New Year, New Brush! Simple Dental Health Resolutions for 2022

2022-01-17T16:46:13+00:00January 14th, 2022|Toothbrush Hygiene|

Best Toothbrush Advice

It’s a new year, and what better resolution than to up your dental health game? If you practice proper dental hygiene, you’re likely used to brushing twice a day for two minutes and flossing once a day. But when was the last time you changed your toothbrush? 

If it has been longer than three months, it’s time to replace it. If you can’t remember the last time you had a new brush, then you might want to stop what you’re doing and head to the nearest store this instant!

Brushing is key to basic dental hygiene, but if you’re using an old brush with accumulated bacteria, it can lead to a range of problems. Below, Adam Brown DDS gives you some essential toothbrush guidance to kick off 2022!

 

How Often Should You Replace Your Toothbrush?     

There can be a few different reasons for changing out your toothbrush, but dental experts generally recommend replacing it at least every three months. That includes both traditional toothbrushes and electric brush heads. Other ways to think about it are four times a year or one brush per season. Many people get one toothbrush for winter, spring, summer, and fall, making it easier to remember to replace their brush every three months.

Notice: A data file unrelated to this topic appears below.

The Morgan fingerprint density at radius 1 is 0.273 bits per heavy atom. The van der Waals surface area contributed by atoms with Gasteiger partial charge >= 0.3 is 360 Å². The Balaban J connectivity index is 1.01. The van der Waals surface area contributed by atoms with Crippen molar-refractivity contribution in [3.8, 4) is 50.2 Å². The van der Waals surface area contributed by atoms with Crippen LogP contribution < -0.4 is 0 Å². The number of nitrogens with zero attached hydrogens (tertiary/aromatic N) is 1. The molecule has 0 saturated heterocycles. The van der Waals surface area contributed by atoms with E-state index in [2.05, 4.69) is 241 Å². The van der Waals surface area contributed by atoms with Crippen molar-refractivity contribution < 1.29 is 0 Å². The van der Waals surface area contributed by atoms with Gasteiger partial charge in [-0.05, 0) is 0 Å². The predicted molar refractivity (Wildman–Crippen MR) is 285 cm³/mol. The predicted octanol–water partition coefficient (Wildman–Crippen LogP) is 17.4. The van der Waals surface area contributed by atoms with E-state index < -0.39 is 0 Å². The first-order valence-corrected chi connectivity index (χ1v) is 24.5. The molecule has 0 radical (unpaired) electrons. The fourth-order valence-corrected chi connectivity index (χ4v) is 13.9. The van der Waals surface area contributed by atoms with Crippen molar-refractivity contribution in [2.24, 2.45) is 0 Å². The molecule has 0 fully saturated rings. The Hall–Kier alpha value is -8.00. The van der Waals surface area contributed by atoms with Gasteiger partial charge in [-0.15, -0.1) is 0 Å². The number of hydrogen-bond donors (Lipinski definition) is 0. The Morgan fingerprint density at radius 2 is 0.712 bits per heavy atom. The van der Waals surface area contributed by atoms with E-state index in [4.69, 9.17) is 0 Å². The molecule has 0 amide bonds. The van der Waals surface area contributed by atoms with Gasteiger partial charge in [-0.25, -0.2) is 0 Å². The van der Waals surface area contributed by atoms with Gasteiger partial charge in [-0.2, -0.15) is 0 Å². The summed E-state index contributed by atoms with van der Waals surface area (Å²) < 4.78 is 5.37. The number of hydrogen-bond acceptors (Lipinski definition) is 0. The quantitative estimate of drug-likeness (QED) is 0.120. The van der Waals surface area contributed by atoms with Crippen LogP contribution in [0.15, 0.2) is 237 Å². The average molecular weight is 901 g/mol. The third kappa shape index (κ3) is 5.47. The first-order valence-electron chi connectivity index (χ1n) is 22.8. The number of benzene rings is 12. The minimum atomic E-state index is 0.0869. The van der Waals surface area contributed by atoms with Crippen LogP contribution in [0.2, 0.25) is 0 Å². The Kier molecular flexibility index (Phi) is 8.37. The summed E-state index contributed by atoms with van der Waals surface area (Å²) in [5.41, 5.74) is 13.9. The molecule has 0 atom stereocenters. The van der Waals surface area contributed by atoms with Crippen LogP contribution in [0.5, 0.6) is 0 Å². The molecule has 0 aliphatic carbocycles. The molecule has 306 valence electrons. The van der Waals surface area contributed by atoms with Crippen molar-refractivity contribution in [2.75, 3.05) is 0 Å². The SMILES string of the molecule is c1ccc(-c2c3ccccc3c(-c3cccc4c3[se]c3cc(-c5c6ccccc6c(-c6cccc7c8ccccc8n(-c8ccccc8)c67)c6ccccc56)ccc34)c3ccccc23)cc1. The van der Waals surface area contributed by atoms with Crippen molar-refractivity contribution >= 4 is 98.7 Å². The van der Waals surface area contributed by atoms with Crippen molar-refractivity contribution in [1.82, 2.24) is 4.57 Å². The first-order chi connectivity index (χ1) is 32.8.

It’s essential to replace your toothbrush anytime you notice the bristles fraying. A toothbrush consists of more than a simple scrub brush. Look at the head closely, and you will see little groups of bristles that vary in size, length, and color. Each manual and electric toothbrush head is designed to clean specific areas of your mouth. 

Your toothbrush’s lifespan will factor in that you are brushing twice a day for two minutes. Each time you brush your teeth, it wears down the brush head, and the friction eventually impacts how well your toothbrush cleans your mouth. Along with the accumulation of bacteria, this wear and tear are why most people should throw out their toothbrushes after three months.

However, that is just a general guideline; each individual will have unique needs. It comes down to your specific brushing habits. For example, if you brush after every meal, you can expect your brush head to wear down quicker than someone who only brushes twice a day. 

Your brush head can also wear out faster if you brush harder than average or if your teeth are crooked. These days, most electric toothbrush heads have indicators to show how much wear has occurred and when to replace your brush head, and some manual toothbrushes also have this feature. If you use an electric toothbrush, check with the manufacturer to see if they offer a subscription service, which would mean you get brush heads sent to your home every few months. 

 

What If It Hasn’t Been 3 Months?      

Ideally, you will change your toothbrush at least every three months, but that doesn’t mean you shouldn’t replace it sooner. As mentioned above, several factors can require you to get a new toothbrush more often than the general recommendation. Here are some signs to look out for that indicate you should throw out your toothbrush:

The Bristles Are Splayed

Look at your toothbrush, particularly the bristles. Are they splayed out in different directions? Does the toothbrush look flattened, as if you use it as a housecleaning tool? If so, you might be brushing your teeth harder than you should, and the extra force is causing the bristles to splay out all over the place.